CALL OUT – did you accept a caution at last year’s ‘Reclaim the Power’ protest?

24 Apr

Balcombe FrackingWere you arrested in Balcombe in Sussex during the “Reclaim the Power” Day of Action organised by No Dash for Gas on Monday 19 August 2013? 

Did you accept a police caution to secure your release?

Cautions always remain on a person’s record unless there are exceptional circumstances why they should be removed. Examples include a finding that the original arrest was unlawful or where it was found beyond all doubt that no offence existed.

The recent trial of other activists arrested at Balcombe, for obstructing the highway and breaches of section 14 of the Public Order Act (imposing conditions on a public assembly), resulted in not-guilty verdicts. Significantly, the trial judge found in his judgement [PDF] that the Section 14 notice itself was invalid.

We are therefore keen to track down anyone who accepted a caution on the day, particularly for Section 14. Whilst there are no guarantees of success, Kelly’s Solicitors in Brighton, who defended the Balcombe activists, are willing to contact Sussex Police and ask that the cautions are overturned.

If you did accept a caution and want to see if it can be removed, please contact Green & Black Cross at indicating your willingness to pass on your details to Kelly’s.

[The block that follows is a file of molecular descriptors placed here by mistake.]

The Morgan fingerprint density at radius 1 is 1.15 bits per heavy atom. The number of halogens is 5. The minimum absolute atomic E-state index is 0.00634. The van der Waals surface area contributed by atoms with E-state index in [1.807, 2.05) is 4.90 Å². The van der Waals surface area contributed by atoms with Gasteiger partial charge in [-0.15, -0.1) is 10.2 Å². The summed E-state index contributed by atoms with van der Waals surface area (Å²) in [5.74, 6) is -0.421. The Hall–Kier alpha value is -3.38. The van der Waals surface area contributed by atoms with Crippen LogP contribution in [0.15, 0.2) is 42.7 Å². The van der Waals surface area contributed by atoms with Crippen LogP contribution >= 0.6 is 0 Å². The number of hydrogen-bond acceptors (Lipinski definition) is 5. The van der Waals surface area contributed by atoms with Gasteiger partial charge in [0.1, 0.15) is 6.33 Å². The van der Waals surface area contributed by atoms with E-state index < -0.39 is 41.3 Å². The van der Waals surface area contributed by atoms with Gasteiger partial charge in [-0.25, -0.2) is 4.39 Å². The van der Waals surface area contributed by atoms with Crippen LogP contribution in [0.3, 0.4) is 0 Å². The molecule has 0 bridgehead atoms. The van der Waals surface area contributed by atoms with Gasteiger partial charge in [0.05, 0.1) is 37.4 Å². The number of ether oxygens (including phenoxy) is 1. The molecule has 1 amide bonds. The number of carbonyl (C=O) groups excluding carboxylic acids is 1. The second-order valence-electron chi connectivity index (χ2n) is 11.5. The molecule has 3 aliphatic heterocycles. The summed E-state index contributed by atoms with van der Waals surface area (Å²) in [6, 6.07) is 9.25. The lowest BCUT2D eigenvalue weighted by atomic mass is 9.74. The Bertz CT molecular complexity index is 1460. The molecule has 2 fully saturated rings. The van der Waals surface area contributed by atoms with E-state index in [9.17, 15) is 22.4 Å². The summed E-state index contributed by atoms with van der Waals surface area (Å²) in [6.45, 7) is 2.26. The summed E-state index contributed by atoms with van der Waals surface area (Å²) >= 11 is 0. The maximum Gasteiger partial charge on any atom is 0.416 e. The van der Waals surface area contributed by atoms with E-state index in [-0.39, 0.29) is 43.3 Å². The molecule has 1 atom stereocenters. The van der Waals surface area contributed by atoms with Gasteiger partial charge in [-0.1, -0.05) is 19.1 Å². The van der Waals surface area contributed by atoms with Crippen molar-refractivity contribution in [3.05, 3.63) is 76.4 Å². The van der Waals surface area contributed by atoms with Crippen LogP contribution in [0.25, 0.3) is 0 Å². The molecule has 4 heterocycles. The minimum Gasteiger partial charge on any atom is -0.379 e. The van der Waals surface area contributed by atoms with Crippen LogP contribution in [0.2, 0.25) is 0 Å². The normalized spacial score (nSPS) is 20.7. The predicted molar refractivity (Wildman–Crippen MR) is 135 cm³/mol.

3 Responses to “CALL OUT – did you accept a caution at last year’s ‘Reclaim the Power’ protest?”

  1. ACAB 24/04/2014 at 17:22 #

    It is not just cautions: Subject Access Requests include details of all convictions/cautions/reprimands/warnings held on Police computers!

  2. Nigel 25/04/2014 at 02:16 #

    Did Judge Pattinson actually rule that the Section 14 was unlawful? I thought he basically said that it was inappropriate, but didn’t officially declare it unlawful. I never truly understand legal mumbo jumbo, but some clarification would be good. Thanks.

  3. Sheogorath 11/05/2014 at 04:44 #

    @ Nigel: You’re correct, the judge did say that the Section 14 was inappropriate, which means that anybody who accepted a caution under it at the time was wrongfully convicted. Of course, that doesn’t mean the police can’t try to convict those who were there under alternative charges, but with the public money that’s already been spent on this, the CPS are likely to say, “Sack it. What if they’re found not guilty again?”

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